• I could probably go on and on about grocery shopping. But here are two more moments of awareness yesterday. One, the checkers seemed awfully tall. Why are they so tall? It took me a minute to realize that in Italy, all the checkers sit. Our checker probably thought I was creepy , the way my eyes kept traveling from her midsection up to her face, but in reality, I was just trying to figure out where she was. And two, despite the hundreds and hundreds of shampoo choices, none of them are for oily hair. I have a teenage son, and I'm pretty sure being oily is part of the diagnostic criteria of teenager-ness. So he can't be alone, where are the products for oily hair? When I was in that boat, I remember having that option. Nicolas maintains that Americans don't like to acknowledge flaws, so they can't sell something if it caters to a deficit. We opted for a shampoo that boasted "super clean." I need to know the euphemism for oily. Lustrous?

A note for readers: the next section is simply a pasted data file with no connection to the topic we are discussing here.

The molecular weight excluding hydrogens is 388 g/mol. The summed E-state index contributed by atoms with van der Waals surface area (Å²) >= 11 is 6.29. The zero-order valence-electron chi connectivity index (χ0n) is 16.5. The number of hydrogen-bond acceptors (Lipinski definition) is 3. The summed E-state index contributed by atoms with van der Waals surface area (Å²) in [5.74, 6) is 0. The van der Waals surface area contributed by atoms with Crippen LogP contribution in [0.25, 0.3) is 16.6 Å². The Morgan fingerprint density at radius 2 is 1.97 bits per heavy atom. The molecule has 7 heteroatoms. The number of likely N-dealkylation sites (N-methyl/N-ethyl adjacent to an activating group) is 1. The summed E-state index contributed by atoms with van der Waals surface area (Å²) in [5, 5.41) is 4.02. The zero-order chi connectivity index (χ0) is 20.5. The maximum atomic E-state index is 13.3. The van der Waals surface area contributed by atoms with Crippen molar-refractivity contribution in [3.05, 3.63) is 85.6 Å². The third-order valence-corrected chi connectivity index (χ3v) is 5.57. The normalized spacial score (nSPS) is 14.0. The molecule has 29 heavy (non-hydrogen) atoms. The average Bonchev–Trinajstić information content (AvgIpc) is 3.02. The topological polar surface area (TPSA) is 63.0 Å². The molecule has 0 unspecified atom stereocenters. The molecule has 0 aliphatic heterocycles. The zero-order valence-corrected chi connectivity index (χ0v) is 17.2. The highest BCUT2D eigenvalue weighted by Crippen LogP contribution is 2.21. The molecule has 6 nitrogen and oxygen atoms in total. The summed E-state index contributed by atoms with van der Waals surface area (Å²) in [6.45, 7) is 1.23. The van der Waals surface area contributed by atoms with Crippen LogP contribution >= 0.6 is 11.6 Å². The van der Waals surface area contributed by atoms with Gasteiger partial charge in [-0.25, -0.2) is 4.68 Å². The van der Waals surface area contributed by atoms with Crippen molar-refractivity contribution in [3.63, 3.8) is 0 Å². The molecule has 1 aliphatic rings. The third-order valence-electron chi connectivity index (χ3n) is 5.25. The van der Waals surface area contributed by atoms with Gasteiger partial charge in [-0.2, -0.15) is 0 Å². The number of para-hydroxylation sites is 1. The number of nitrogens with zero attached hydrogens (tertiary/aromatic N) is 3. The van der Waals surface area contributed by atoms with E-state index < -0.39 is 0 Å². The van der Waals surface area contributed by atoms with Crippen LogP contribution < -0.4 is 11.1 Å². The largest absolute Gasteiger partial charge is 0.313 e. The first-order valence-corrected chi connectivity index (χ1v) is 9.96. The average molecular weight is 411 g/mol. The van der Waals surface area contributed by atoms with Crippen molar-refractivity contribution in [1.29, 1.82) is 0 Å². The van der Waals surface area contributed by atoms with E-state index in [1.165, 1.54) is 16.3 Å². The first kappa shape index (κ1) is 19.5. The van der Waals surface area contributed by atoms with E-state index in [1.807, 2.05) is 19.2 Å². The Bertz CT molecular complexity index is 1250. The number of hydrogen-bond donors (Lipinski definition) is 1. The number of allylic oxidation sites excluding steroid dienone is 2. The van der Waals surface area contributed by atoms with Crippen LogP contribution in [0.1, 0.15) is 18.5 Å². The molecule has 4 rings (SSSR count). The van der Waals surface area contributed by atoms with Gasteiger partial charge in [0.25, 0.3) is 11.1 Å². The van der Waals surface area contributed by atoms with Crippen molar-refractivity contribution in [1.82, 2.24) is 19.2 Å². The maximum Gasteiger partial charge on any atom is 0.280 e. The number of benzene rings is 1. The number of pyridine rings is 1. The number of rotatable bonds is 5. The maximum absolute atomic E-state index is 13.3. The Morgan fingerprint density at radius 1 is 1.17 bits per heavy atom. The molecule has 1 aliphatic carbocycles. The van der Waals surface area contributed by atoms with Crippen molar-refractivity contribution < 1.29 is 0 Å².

• Every night as I snuggle down on my fancy foam mattress and under my lofty comforter, I breathe a sigh of relief. There is much I regret about leaving Italy, but summertime sleeping is not one of them. Every night, I'd toss and turn if it was hot, and regardless of the temperature, I'd be constantly aggravated by bugs. Mosquitos, yes, but also papatacci, which are also known as sand flies. If you think tiger mosquitos are bad, you've never been treated to an evening spent serving as an all-you-can-eat buffet for papatacciPapatacci are dun colored, tiny, and harder to spot than mosquitos. It took us all of last summer and half of this one to start being able to discern their sinister sand-colored bodies floating in on the drifts formed by our warmth. And their bite is not to be described. First of all, they look more like ant bites and they cluster rather than polka-dot. Second of all, unlike mosquito bites which if ignored, will stop itching, these create an itch more like poison ivy. Rampant and constant. But even if that siren call is desisted, those bites itch for weeks. I still have red welts all over my midsection from voracious papatacci. Third of all, after enough bites, one starts to develop a new kind of reaction. At the time of the bite, or a few moments afterwards, theres a zing like an electrical pulse. It really hurts, and sleep is hard to come by when you keep starting "Ow!" And these bugs are insatiable. Our first night back from France, Gabe got over a hundred bites just on his legs. We went into high defense—repellants for our bodies, plug-in repellants, electrical zappers, long jammies for the kids at night, a fan (which I think was probably the most effective). So to snuggle down in the cool (in Spello, we even took to closing our windows—one to avoid cat escapes, and two to lessen the number of nighttime visitors), aware that no insects will trouble us, smelling like ourselves and not like chemicals, wearing what we want to wear instead of the Hanna Anderson-equivalent of a hazmat suit—every night our awareness of the bliss tickles our brains.